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Last updated: September 20, 2005 9:37 am
THE WORLD IS FLAT
by Thomas L. Friedman
Penguin/Allen Lane; Farrar, Strauss & Giroux
When scholars write the history of the world twenty years from now, and they come to the chapter "Y2K to March 2004," what will they say was the most crucial development? The attacks on the World Trade Center on 9/11 and the Iraq war? Or the convergence of technology and events that allowed India, China, and so many other countries to become part of the global supply chain for services and manufacturing, creating an explosion of wealth in the middle classes of the world's two biggest nations, giving them a huge new stake in the success of globalization? And with this "flattening" of the globe, which requires us to run faster in order to stay in place, has the world gotten too small and too fast for human beings and their political systems to adjust in a stable manner?
In this brilliant new book, the award-winning New York Times columnist Thomas L. Friedman demystifies the brave new world for readers, allowing them to make sense of the often bewildering global scene unfolding before their eyes. With his inimitable ability to translate complex foreign policy and economic issues, Friedman explains how the flattening of the world happened at the dawn of the twenty-first century; what it means to countries, companies, communities, and individuals; and how governments and societies can, and must, adapt. The World Is Flat is the timely and essential update on globalization, its successes and discontents, powerfully illuminated by one of our most respected journalists.
Thomas L. Friedman has won the Pulitzer Prize three times for his work at The New York Times. He is the author of three best-selling books: From Beiruit to Jerusalem (FSG, 1989), winner of the National Book Award for nonfiction and still considered to be the definitive work on the Middle East, The Lexus and the Olive Tree: Understanding Globalization (FSG, 1999), and Longitudes and Attitudes: Exploring the World After September 11 (FSG, 2002). He lives in Bethesda, Maryland, with his family.
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by Steve Levitt and Stephen Dubner
Penguin/Allen Lane; William Morrow
Which is more dangerous, a gun or a swimming pool? What do schoolteachers and sumo wrestlers have in common? Why do drug dealers still live with their moms? How much do parents really matter? What kind of impact did Roe v. Wade have on violent crime?
These may not sound like typical questions for an economist to ask. But Steven D. Levitt is not a typical economist. He is a much heralded scholar who studies the stuff and riddles of everyday life -- from cheating and crime to sports and child rearing -- and whose conclusions regularly turn the conventional wisdom on its head. He usually begins with a mountain of data and a simple, unasked question. Some of these questions concern life-and-death issues; others have an admittedly freakish quality. Thus the new field of study contained in this book: freakonomics.
Through forceful storytelling and wry insight, Levitt and co-author Stephen J. Dubner show that economics is, at root, the study of incentives -- how people get what they want, or need, especially when other people want or need the same thing. In Freakonomics, they set out to explore the hidden side of ... well, everything. The inner workings of a crack gang. The truth about real-estate agents. The myths of campaign finance. The telltale marks of a cheating schoolteacher. The secrets of the Ku Klux Klan.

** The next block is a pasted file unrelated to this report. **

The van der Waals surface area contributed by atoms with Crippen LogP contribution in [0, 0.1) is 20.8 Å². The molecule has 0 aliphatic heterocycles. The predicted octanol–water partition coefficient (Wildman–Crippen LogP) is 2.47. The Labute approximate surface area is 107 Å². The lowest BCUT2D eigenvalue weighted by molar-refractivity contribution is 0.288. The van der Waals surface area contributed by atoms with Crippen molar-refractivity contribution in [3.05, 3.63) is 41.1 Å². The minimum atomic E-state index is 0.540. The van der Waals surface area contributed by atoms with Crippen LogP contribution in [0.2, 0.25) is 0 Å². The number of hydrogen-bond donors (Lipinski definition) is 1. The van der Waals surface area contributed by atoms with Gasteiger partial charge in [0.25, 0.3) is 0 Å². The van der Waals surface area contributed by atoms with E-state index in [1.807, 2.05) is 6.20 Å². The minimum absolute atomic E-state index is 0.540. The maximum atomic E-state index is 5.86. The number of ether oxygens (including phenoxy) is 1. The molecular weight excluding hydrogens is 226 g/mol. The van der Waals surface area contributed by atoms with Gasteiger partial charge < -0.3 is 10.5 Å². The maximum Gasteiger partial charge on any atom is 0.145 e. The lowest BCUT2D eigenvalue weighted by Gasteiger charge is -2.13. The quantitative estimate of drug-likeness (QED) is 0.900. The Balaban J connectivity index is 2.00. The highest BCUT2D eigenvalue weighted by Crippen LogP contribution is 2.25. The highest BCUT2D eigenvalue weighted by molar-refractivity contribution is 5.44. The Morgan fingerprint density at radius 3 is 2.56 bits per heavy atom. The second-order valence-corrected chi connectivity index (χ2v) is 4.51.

What unites all these stories is a belief that the modern world, despite a surfeit of obfuscation, complication, and downright deceit, is not impenetrable, is not unknowable, and -- if the right questions are asked -- is even more intriguing than we think. All it takes is a new way of looking. Steven Levitt, through devilishly clever and clear-eyed thinking, shows how to see through all the clutter.
Freakonomics establishes this unconventional premise: If morality represents how we would like the world to work, then economics represents how it actually does work. It is true that readers of this book will be armed with enough riddles and stories to last a thousand cocktail parties. But Freakonomics can provide more than that. It will literally redefine the way we view the modern world.
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THE TRAVELS OF A T-SHIRT
by Pietra Rivoli
The Travels of a T-Shirt in the Global Economy takes the reader on a fascinating, around-the-world journey to reveal the economic and political lessons from the life story of a simple t-shirt. Over five years, business professor Pietra Rivoli traveled from a Texas cotton field to a Chinese factory to a used clothing market in Africa, to investigate compelling questions about the politics, economics, ethics, and history of modern business and globalization. Using the story of the t-shirt to illustrate the major issues of the globalization debate, this uniquely entertaining business book offers a surprising, enlightening, and balanced look at one of the major topics of our time.
Pietra Rivoli is Associate Professor at Georgetown University's McDonough School of Business, where she specializes in international business, finance, and social issues in business. She is the author of International Business and has been published in numerous academic journals, including the Journal of International Business Studies, the Journal of Business Ethics, Business Ethics Quarterly, and the Journal of Money, Credit and Banking.
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by James Stewart
Simon & Schuster
"When You Wish Upon a Star," "Whistle While You Work," "The Happiest Place on Earth" -- these are lyrics indelibly linked to Disney, one of the most admired and best-known companies in the world. So when Roy Disney, chairman of Walt Disney Animation and nephew of founder Walt Disney, abruptly resigned in November 2003 and declared war on chairman and chief executive Michael Eisner, he sent shock waves through the entertainment industry, corporate boardrooms, theme parks, and living rooms around the world -- everywhere Disney does business and its products are cherished.
DisneyWar is the breathtaking, dramatic inside story of what drove America's best-known entertainment company to civil war, told by one of our most acclaimed writers and reporters.